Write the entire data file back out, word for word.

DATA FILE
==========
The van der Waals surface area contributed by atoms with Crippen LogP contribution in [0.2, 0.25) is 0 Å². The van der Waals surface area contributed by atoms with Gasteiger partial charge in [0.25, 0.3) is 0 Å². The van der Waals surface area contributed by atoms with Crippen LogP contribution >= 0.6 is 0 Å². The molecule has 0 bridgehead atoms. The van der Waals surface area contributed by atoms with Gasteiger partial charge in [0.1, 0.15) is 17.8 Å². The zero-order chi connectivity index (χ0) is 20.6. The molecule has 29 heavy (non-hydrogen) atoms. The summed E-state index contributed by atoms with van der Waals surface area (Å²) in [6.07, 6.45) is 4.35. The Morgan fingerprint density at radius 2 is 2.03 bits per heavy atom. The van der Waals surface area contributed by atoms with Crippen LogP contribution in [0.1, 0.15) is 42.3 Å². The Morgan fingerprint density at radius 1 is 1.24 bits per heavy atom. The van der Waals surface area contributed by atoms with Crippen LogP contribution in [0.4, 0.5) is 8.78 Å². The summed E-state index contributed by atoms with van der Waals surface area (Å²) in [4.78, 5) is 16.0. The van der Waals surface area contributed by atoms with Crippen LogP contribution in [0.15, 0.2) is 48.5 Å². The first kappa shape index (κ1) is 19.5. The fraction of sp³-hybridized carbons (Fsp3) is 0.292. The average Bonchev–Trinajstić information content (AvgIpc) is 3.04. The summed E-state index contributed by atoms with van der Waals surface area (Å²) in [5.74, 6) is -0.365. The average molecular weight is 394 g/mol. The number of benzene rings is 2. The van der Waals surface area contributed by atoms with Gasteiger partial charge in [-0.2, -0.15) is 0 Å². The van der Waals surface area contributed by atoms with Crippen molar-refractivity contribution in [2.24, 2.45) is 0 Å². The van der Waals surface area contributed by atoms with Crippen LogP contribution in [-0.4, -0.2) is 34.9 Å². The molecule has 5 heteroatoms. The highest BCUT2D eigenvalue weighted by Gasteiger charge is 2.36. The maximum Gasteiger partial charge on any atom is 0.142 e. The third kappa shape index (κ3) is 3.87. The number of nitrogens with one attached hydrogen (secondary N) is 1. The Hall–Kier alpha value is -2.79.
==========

The van der Waals surface area contributed by atoms with Crippen LogP contribution in [0.2, 0.25) is 0 Å². The van der Waals surface area contributed by atoms with Gasteiger partial charge in [0.25, 0.3) is 0 Å². The van der Waals surface area contributed by atoms with Crippen LogP contribution >= 0.6 is 0 Å². The molecule has 0 bridgehead atoms. The van der Waals surface area contributed by atoms with Gasteiger partial charge in [0.1, 0.15) is 17.8 Å². The zero-order chi connectivity index (χ0) is 20.6. The molecule has 29 heavy (non-hydrogen) atoms. The summed E-state index contributed by atoms with van der Waals surface area (Å²) in [6.07, 6.45) is 4.35. The Morgan fingerprint density at radius 2 is 2.03 bits per heavy atom. The van der Waals surface area contributed by atoms with Crippen LogP contribution in [0.1, 0.15) is 42.3 Å². The Morgan fingerprint density at radius 1 is 1.24 bits per heavy atom. The van der Waals surface area contributed by atoms with Crippen LogP contribution in [0.4, 0.5) is 8.78 Å². The summed E-state index contributed by atoms with van der Waals surface area (Å²) in [4.78, 5) is 16.0. The van der Waals surface area contributed by atoms with Crippen LogP contribution in [0.15, 0.2) is 48.5 Å². The first kappa shape index (κ1) is 19.5. The fraction of sp³-hybridized carbons (Fsp3) is 0.292. The average Bonchev–Trinajstić information content (AvgIpc) is 3.04. The summed E-state index contributed by atoms with van der Waals surface area (Å²) in [5.74, 6) is -0.365. The average molecular weight is 394 g/mol. The number of benzene rings is 2. The van der Waals surface area contributed by atoms with Gasteiger partial charge in [-0.2, -0.15) is 0 Å². The van der Waals surface area contributed by atoms with Crippen molar-refractivity contribution in [2.24, 2.45) is 0 Å². The van der Waals surface area contributed by atoms with Crippen LogP contribution in [-0.4, -0.2) is 34.9 Å². The molecule has 5 heteroatoms. The highest BCUT2D eigenvalue weighted by Gasteiger charge is 2.36. The maximum Gasteiger partial charge on any atom is 0.142 e. The third kappa shape index (κ3) is 3.87. The number of nitrogens with one attached hydrogen (secondary N) is 1. The Hall–Kier alpha value is -2.79.